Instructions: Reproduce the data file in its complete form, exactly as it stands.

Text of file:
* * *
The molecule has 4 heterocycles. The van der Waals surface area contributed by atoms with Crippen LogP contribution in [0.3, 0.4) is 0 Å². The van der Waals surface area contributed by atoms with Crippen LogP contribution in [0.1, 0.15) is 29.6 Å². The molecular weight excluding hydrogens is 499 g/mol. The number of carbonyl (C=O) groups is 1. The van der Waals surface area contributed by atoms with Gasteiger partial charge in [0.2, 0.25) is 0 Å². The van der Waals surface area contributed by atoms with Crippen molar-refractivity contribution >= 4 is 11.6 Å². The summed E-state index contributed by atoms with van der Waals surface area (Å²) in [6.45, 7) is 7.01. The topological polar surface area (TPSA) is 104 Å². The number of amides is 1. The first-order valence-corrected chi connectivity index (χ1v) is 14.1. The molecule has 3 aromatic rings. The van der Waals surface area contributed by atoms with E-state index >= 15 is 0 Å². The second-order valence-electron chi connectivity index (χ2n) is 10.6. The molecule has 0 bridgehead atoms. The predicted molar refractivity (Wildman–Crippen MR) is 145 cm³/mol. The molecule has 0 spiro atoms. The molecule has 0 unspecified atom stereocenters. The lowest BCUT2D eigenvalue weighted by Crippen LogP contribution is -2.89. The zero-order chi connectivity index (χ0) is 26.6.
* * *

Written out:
The molecule has 4 heterocycles. The van der Waals surface area contributed by atoms with Crippen LogP contribution in [0.3, 0.4) is 0 Å². The van der Waals surface area contributed by atoms with Crippen LogP contribution in [0.1, 0.15) is 29.6 Å². The molecular weight excluding hydrogens is 499 g/mol. The number of carbonyl (C=O) groups is 1. The van der Waals surface area contributed by atoms with Gasteiger partial charge in [0.2, 0.25) is 0 Å². The van der Waals surface area contributed by atoms with Crippen molar-refractivity contribution >= 4 is 11.6 Å². The summed E-state index contributed by atoms with van der Waals surface area (Å²) in [6.45, 7) is 7.01. The topological polar surface area (TPSA) is 104 Å². The number of amides is 1. The first-order valence-corrected chi connectivity index (χ1v) is 14.1. The molecule has 3 aromatic rings. The van der Waals surface area contributed by atoms with E-state index >= 15 is 0 Å². The second-order valence-electron chi connectivity index (χ2n) is 10.6. The molecule has 0 bridgehead atoms. The predicted molar refractivity (Wildman–Crippen MR) is 145 cm³/mol. The molecule has 0 spiro atoms. The molecule has 0 unspecified atom stereocenters. The lowest BCUT2D eigenvalue weighted by Crippen LogP contribution is -2.89. The zero-order chi connectivity index (χ0) is 26.6.